All the June Sunday afternoon Sam Pollit's children were on the lookout for him as they skated round the dirt sidewalks and seamed old asphalt of R Street and Reservoir Road that bounded the deep-grassed acres of Tohoga House, their home. They were not usually allowed to run helter-skelter about the streets, but Sam was out late with the naturalists looking for lizards and salamanders round the Potomac bluffs. Henrietta, their mother, was in town, Bonnie, their youthful aunt and general servant, had her afternoon off, and they were being minded by Louisa, their half sister, eleven and a half years old, the eldest of their brood.
The opening lines of The Man Who Loved Children mingle the descriptive landscape-focused style of the older books with the character-introducing style of the more recent ones. The characters are part of the landscape, they're not strangers looking at it from the outside (so they're not like the dark woman in The Beauties and Furies), and they're not absent from it (so they're not like the people in Seven Poor Men of Sydney and Salzburg Tales), and they're not uncomfortable intruders (which sets them apart from the Raccamonds in House of All Nations). This is their home. We know that straight away.
That expansive first sentence loops along on its os and us: June, afternoon, lookout, bounded. "All the June Sunday afternoon" - it rolls and bounces. The asphalt, which could have been shiny, new, and unnatural, is relaxed, old, and seamed. The grass is deep. To the children it's a familiar place, and they're having a fine time. Their father sounds as if he's having a fine time as well, lizard-hunting with naturalists who might be friends, colleagues, or a hobby group, and their mother is probably enjoying herself in town. The one awkward note comes at the end. Their aunt is a servant. Why? But even the servant is having time off. So everyone seems comfortable.
As the story goes on even the poorest settings are described with the rapt, sweet attention that belongs to love, a deep D.H. Lawrence feeling for earth, animals, and plants, and the children are self-absorbed, happy or protected on some level, surviving animals, even when things go wrong. Three hundred pages later, while her parents fight, Louisa sees "to her great surprise" that her siblings "seemed not to take the slightest interest in the obscene drama playing daily in their eyes and ears, but like little fish scuttling before the disturbing oar, would disappear mentally and physically into the open air.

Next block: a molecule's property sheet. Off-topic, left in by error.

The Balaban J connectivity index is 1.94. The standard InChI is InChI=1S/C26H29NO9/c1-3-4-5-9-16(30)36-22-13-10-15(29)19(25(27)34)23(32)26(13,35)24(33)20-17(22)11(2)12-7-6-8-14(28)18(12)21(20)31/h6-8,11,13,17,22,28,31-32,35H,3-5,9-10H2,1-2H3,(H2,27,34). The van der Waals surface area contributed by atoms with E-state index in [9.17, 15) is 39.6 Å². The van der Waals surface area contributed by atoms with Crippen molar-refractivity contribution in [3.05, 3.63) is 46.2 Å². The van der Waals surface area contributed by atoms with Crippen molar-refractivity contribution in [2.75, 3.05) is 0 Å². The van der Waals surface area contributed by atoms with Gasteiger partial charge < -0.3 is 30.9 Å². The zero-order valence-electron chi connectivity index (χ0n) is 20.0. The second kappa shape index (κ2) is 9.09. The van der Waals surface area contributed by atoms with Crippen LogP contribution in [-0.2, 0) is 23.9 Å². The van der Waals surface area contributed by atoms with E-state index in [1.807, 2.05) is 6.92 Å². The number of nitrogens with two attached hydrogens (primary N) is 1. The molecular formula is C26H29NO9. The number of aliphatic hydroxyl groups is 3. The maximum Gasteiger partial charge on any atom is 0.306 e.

When a quarrel started … and elementary truths were spoken, a quiet, a lull, would fall across the house. One would hear, while Henny was gasping for indignant breath, and while Sam was biting his lip in stern scorn, the sparrows chipping, or the startling rattle of the kingfisher, or even an oar dipping past the beach, or even the ferry's hoot."
Nature and family in this book exist together. The family itself is an environment, not a backdrop, but an ecosystem, a thing that encloses the children, feeds them and feeds from them, dirt for roots, or a hothouse, pushing their growth in one direction rather than another. The idea that Man is fictionalised autobiography, or "recreated from real", as the author put it in a letter to her second stepmother, is probably fairly known to anyone who's read the book, so I won't go into that here, although I will pass on this short passage from Hazel Rowley's Christina Stead:
Chapter 6 … contains one of David Stead's original letters virtually verbatim … By placing her father's letter within her novel, Christina Stead had annexed and asserted power over her father's creative product.
Or so it seemed. How must Stead have felt when Clifton Fadiman commented, in his review of The Man Who Loved Children, that the novel as a whole did not come off, but that Sam's letters from Malaya were astounding - "extraordinary writing"?